Movies: 'ParaNorman': delightfully witty and scary

McClatchy-Tribune News ServiceAugust 16, 2012 

Norman, left, (voiced by Kodi Smit-McPhee) and Alvin (voiced by Christopher Mintz-Plasse) come across zombies in ParaNorman.



    4 stars out of 5

    PG for scary action and images, thematic elements, some rude humor and language. Focus Features. 93 min. 2D only: Frankfort, Winchester, Woodhill. 2D and 3D: Fayette Mall, Georgetown, Hamburg, Movie Tavern, Nicholasville, Richmond, Woodhill.

Norman, the young hero of the animated delight ParaNorman, hears dead people. He sees them, too. So there's no sense trying to comfort him because you think he's missing his dead grandma too much.

"Grandma's in a better place."

"In the living room?"

Since Norman has grown up in Blithe Hollow, a town with a rich history of witches and witch trials, it's only natural that Norman is a little "ParaNorman." But it gets him teased, and his creepy-crank of an uncle (voiced by John Goodman) won't leave him alone. Norman has a destiny, his uncle says, a duty to lift the 300-year-old curse that's hung over the town since an infamous witch trial centuries before. The witches are coming back to haunt the town. Only "ParaNorman" can save it.

ParaNorman is a stop-motion animated marvel from some of the same folks who gave us Coraline and Corpse Bride, and it wears its bloodlines with pride. It's that rare kids' movie with edge, a witchy, witty romp that could frighten the very youngest moviegoers and makes parents blanch at some of the jokes. This isn't Ice Age, children.

Norman (voiced by Kodi Smit-McPhee, The Road), has a plump pal, Neil (Tucker Albrizzi). He has a shallow teen sister, Courtney (Anna Kendrick).

And he has a nemesis, the kid who torments him at school, and after school. That would be Alvin (Christopher Mintz-Plasse).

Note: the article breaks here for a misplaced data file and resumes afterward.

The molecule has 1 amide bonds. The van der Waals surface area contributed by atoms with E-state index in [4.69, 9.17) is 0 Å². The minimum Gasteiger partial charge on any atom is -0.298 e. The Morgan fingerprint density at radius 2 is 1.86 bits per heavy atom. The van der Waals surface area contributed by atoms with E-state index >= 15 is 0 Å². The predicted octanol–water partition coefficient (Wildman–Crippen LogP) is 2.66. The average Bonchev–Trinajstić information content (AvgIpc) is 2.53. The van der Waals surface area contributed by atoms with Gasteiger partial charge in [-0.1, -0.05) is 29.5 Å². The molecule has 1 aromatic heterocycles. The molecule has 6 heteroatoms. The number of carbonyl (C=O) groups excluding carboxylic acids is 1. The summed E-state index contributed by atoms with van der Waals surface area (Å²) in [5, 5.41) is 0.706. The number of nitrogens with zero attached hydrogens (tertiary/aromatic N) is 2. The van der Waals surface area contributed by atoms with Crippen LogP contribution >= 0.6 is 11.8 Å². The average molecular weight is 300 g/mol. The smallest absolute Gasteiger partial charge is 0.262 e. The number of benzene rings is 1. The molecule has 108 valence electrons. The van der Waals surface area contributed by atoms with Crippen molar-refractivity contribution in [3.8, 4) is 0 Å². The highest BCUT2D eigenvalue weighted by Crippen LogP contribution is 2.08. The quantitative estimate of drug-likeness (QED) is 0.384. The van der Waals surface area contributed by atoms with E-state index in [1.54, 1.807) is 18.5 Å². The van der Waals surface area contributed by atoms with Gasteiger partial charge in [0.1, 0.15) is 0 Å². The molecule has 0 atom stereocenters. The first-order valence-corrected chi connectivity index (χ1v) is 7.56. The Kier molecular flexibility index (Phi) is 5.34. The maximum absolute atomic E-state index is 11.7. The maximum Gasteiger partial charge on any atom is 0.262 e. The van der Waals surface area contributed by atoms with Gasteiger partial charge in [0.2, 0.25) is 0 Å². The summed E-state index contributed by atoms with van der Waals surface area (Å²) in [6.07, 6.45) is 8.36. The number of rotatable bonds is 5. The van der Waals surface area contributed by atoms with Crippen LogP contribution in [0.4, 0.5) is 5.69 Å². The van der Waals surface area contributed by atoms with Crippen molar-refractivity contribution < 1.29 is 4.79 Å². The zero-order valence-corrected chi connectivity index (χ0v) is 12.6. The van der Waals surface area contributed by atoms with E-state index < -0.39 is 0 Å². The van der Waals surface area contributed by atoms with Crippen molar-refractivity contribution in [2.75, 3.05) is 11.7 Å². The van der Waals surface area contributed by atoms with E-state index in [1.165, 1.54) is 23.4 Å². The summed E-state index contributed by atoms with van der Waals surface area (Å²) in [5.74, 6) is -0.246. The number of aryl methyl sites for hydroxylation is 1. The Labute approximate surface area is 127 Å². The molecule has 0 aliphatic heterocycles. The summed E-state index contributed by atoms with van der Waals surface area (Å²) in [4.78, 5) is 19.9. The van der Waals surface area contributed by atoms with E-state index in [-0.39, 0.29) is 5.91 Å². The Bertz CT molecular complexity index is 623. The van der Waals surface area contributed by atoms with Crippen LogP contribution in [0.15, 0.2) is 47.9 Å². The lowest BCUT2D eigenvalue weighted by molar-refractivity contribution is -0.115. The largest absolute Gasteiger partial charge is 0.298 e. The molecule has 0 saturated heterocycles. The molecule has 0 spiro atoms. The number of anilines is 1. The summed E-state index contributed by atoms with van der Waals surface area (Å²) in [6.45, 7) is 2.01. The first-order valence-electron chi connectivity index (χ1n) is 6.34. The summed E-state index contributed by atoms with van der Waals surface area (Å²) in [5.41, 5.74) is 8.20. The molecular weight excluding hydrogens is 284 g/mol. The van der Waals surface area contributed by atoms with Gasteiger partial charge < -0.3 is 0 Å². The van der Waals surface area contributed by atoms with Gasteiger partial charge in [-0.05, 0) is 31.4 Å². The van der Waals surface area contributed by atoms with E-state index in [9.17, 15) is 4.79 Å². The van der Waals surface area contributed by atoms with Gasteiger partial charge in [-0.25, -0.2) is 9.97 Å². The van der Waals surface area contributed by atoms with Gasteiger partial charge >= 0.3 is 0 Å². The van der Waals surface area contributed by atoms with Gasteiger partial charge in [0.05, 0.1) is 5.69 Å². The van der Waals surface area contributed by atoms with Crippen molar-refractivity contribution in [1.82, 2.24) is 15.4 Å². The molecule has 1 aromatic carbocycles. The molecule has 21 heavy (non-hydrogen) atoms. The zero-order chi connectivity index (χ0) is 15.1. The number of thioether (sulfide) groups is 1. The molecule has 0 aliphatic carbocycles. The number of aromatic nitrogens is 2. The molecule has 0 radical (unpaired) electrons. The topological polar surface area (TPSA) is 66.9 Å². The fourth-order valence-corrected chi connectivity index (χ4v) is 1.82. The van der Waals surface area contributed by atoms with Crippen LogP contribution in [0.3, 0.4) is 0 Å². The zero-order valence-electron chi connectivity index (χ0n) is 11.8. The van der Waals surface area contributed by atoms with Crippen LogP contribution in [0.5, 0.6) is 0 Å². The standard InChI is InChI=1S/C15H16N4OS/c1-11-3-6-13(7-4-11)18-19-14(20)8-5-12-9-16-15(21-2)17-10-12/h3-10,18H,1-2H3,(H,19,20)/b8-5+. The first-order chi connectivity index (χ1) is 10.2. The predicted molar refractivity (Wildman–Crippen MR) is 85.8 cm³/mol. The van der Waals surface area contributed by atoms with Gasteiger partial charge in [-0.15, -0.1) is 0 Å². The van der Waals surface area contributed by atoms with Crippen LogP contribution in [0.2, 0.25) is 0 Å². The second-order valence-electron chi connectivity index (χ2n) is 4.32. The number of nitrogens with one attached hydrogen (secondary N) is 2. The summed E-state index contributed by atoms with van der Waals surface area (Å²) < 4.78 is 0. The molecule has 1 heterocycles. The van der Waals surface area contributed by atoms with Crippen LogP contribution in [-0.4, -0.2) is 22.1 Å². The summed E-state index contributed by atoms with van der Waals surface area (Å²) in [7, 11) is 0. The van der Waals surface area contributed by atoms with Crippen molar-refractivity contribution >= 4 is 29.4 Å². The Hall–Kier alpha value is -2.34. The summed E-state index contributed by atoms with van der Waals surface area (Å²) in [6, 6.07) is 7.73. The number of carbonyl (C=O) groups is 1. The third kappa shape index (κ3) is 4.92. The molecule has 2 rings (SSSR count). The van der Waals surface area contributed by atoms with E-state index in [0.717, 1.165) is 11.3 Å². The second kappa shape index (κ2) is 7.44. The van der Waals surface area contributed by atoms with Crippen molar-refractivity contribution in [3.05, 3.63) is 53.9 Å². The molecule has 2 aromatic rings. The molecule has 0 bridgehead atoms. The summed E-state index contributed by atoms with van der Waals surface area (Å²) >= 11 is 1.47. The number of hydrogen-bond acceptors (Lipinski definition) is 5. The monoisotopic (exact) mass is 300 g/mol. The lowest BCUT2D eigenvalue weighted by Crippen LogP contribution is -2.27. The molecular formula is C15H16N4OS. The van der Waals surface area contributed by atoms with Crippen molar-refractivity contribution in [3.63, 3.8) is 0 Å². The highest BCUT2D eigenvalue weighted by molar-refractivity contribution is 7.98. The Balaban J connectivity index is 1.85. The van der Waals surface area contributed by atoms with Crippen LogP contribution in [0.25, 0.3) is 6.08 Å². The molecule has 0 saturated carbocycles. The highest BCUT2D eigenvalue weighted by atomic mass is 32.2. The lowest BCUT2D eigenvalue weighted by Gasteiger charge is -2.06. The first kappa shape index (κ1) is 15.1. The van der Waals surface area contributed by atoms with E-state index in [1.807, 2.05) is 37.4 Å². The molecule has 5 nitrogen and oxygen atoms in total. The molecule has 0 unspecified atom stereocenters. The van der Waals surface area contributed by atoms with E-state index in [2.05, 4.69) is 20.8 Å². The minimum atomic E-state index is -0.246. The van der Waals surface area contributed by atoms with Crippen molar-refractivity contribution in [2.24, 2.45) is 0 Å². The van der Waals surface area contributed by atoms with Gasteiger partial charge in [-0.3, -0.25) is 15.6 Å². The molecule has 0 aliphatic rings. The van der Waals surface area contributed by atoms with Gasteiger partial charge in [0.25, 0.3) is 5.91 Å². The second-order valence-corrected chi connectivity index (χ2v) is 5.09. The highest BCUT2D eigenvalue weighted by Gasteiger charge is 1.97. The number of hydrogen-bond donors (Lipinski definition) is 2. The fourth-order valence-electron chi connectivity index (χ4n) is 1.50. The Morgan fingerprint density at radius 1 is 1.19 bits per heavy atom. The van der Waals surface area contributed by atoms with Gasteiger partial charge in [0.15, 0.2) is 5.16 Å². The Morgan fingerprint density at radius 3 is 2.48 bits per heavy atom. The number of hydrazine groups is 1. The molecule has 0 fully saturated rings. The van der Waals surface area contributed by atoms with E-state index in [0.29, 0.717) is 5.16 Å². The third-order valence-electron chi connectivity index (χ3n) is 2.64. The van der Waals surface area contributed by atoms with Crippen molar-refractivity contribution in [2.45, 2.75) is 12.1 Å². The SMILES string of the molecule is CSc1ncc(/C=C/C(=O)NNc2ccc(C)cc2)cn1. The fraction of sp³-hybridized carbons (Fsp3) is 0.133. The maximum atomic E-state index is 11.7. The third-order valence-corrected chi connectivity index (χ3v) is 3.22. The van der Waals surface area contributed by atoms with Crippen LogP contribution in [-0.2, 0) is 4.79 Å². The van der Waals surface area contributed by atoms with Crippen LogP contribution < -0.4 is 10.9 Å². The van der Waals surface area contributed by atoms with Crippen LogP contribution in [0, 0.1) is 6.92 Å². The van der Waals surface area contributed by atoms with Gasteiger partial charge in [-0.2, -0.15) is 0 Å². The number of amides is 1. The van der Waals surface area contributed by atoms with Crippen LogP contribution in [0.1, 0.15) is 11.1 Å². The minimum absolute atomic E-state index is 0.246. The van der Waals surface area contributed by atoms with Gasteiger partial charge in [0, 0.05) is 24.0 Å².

But if Norman has a prayer of figuring out this curse and stopping the dead from taking over Blithe Hollow, he'll need all their help — and that of Neil's car-obsessed, muscle-bound brother (Casey Affleck).

ParaNorman — written by Chris Butler, an artist who worked on Corpse Bride and Coraline, and co-directed by Butler and Sam Fell (Flushed Away) — wears its anarchy well. They've made a genuinely spooky movie. But it's a spooky picture with a morbid sense of humor.

The ghosts of those murdered by the town during its witch trials have more to fear from the armed, beer-swilling rubes they haunt than the town does from the ghosts. The odd faintly off-color remark passes the locals' lips — as you'd expect — when the dead return to life.

Norman enlists friends, family and foes in his quest. He makes them take a vow to keep it secret — "Swear!"

Equal parts scary, intense, emotional and humorous, ParaNorman is also a movie of messages, about what "scared, stupid people" are capable of (witch trials), of misjudging the "different" and the consequences of intolerance. That makes ParaNorman almost paranormal in its kids'-movie ambitions, and that's a good thing.

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